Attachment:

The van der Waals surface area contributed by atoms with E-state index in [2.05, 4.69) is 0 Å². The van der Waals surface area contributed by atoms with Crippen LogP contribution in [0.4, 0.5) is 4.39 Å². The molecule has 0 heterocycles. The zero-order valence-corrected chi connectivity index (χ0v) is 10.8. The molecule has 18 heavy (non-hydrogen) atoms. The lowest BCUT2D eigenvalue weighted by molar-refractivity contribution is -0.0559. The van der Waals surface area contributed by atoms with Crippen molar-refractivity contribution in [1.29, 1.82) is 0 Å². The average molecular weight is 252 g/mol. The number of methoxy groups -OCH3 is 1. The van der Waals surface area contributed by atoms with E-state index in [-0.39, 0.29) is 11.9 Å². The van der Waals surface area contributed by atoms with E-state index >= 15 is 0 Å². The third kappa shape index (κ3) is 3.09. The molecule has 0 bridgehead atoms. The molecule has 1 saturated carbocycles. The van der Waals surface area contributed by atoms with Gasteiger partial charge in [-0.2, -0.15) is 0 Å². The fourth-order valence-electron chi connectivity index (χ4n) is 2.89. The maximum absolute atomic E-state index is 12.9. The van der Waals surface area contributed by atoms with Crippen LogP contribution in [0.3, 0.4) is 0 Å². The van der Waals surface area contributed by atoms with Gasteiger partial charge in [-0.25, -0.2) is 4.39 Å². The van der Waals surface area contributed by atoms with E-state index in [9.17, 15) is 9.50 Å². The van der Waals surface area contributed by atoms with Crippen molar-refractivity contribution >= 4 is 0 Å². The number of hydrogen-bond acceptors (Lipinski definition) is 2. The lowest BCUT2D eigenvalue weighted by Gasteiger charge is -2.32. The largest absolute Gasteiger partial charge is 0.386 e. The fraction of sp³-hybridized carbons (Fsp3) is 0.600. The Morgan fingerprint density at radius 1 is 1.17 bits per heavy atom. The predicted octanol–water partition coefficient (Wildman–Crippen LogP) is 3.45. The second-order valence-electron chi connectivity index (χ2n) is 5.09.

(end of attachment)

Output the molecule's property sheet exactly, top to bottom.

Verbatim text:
The van der Waals surface area contributed by atoms with E-state index in [2.05, 4.69) is 0 Å². The van der Waals surface area contributed by atoms with Crippen LogP contribution in [0.4, 0.5) is 4.39 Å². The molecule has 0 heterocycles. The zero-order valence-corrected chi connectivity index (χ0v) is 10.8. The molecule has 18 heavy (non-hydrogen) atoms. The lowest BCUT2D eigenvalue weighted by molar-refractivity contribution is -0.0559. The van der Waals surface area contributed by atoms with Crippen molar-refractivity contribution in [1.29, 1.82) is 0 Å². The average molecular weight is 252 g/mol. The number of methoxy groups -OCH3 is 1. The van der Waals surface area contributed by atoms with E-state index in [-0.39, 0.29) is 11.9 Å². The van der Waals surface area contributed by atoms with E-state index >= 15 is 0 Å². The third kappa shape index (κ3) is 3.09. The molecule has 0 bridgehead atoms. The molecule has 1 saturated carbocycles. The van der Waals surface area contributed by atoms with Gasteiger partial charge in [-0.2, -0.15) is 0 Å². The fourth-order valence-electron chi connectivity index (χ4n) is 2.89. The maximum absolute atomic E-state index is 12.9. The van der Waals surface area contributed by atoms with Crippen LogP contribution in [0.3, 0.4) is 0 Å². The van der Waals surface area contributed by atoms with Gasteiger partial charge in [-0.25, -0.2) is 4.39 Å². The van der Waals surface area contributed by atoms with E-state index in [9.17, 15) is 9.50 Å². The van der Waals surface area contributed by atoms with Crippen molar-refractivity contribution >= 4 is 0 Å². The number of hydrogen-bond acceptors (Lipinski definition) is 2. The lowest BCUT2D eigenvalue weighted by Gasteiger charge is -2.32. The largest absolute Gasteiger partial charge is 0.386 e. The fraction of sp³-hybridized carbons (Fsp3) is 0.600. The Morgan fingerprint density at radius 1 is 1.17 bits per heavy atom. The predicted octanol–water partition coefficient (Wildman–Crippen LogP) is 3.45. The second-order valence-electron chi connectivity index (χ2n) is 5.09.